Last night was a culmination of good fortune, good luck, and — as always — my wife running late. The good fortune came in the shape of a dinner invite on the night after we finished cleaning our kitchen for Passover. The good luck was our good friends Miriam and Alan from the band Stereo Sinai inviting us to the Downtown Seder. And the running late … well, we just won’t go there.
The Downtown Seder is a creation of Michael Dorf, half postmodern religious ritual and half cabaret. Rock stars and stand-up comedians and various random famous people are each assigned one step of the seder. And then it’s you in a room with bands like Stereo Sinai, comedians like Rachel Feinstein (who was on Last Comic Standing with our boy Myq Kaplan), half-band-half-comedians like Good for the Jews, and Dr. Ruth. Yes, I said Dr. Ruth.
DID YOU HEAR ME? DR. RUTH WAS AT MY SEDER.
(Yes, she’s that short pink dot in the picture. We weren’t sitting that far, but she is short, 4’7″. My Holocaust-survivor grandfather who’s 4’11” looks down at her.*)
And she read the Four Questions, too. Granted, she was not the youngest one in the room (she’ll be 83 years old on June 4) but she did it, and she did it up. Backed on a bluegrass guitar by C Lanzbom, she sang the first question solo, and then instructed the audience to accompany her. “If you sing with me,” she said in that undeniably adorable German accent, “I promise that you will have good sex for all the days of your life.” And if we don’t? “Remember,” she told us, “I used to be a sniper in the Haganah.”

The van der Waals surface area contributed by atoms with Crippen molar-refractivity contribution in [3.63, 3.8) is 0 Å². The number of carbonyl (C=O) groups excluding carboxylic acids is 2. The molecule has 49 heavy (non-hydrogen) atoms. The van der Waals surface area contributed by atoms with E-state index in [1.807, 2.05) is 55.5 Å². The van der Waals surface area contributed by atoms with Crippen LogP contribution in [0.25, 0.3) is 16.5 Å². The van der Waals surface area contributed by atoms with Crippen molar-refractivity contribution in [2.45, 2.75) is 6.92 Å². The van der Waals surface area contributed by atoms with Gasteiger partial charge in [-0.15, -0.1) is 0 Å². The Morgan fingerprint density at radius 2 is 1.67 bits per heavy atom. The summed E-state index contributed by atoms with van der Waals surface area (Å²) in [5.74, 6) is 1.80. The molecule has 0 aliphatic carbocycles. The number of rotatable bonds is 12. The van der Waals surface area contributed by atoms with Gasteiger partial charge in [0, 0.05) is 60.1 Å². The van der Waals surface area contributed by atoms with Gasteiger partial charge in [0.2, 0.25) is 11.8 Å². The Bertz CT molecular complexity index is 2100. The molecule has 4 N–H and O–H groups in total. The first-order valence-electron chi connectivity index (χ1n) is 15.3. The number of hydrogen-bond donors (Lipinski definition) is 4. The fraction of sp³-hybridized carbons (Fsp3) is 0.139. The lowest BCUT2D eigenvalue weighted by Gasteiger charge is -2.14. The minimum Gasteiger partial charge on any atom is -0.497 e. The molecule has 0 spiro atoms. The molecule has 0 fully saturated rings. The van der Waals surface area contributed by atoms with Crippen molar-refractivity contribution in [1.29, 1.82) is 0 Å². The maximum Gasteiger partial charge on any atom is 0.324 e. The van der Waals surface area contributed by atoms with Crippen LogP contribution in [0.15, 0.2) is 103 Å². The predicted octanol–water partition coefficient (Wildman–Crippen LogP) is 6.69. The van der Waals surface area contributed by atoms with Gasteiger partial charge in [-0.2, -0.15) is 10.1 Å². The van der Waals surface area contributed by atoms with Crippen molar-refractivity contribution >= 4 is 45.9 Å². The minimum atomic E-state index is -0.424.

Did I sing? You’d better believe I sang.
A few of the guests were esoteric. Others were total crowd-pleasers. Here’s Stereo Sinai, courtesy of my cheapo camera-phone:
Their take on the Son Who Doesn’t Know How to Ask a Question was one of only two all-out dance numbers (the other being, of course, Joshua Nelson and the Kosher Gospel Choir) — but each act was so well-thought-out and cool and unusual that I kept wanting to call someone and let them listen. I’m not a bootleggy type of person, but I wish I had a bootleg of last night. I kept wanting to write things down. I kept wanting to remember them. Joshua Foer* summed it up: “Our tradition demands not just that we eat matzah, but that we interact with it and explain it.” Or, to paraphrase Faulkner: Not only is the past not dead, it isn’t even past.
Because we’re Hasidic and don’t get out much, this is probably the closest I’ll ever come to a non-religious seder. Boxes of Manischewitz matzah on the table. Behind us, Rachel Feinstein was getting down with woman in a severe Florida-retirement hat decked with flowers. The singer of Good for the Jews was wearing a ruffled tuxedo shirt.
Yes, it was bizarre having a seder a week before Passover starts. It was bizarre having matzah on the table in Manischewitz boxes instead of knitted sleeves, and celebrating with two hundred people I’d never met. It might have been a celebration of freedom, but it was also a celebration of getting down.
* – Who also referred to the Baal Shem Tov, the founder of Hasidism, as “the great cognitive scientist,” which probably nobody else cared about but which absolutely made my night.
Pronounced: khah-SID-ik, Origin: Hebrew, a stream within ultra-Orthodox Judaism that grew out of an 18th-century mystical revival movement.
Pronounced: SAY-der, Origin: Hebrew, literally “order”; usually used to describe the ceremonial meal and telling of the Passover story on the first two nights of Passover. (In Israel, Jews have a seder only on the first night of Passover.)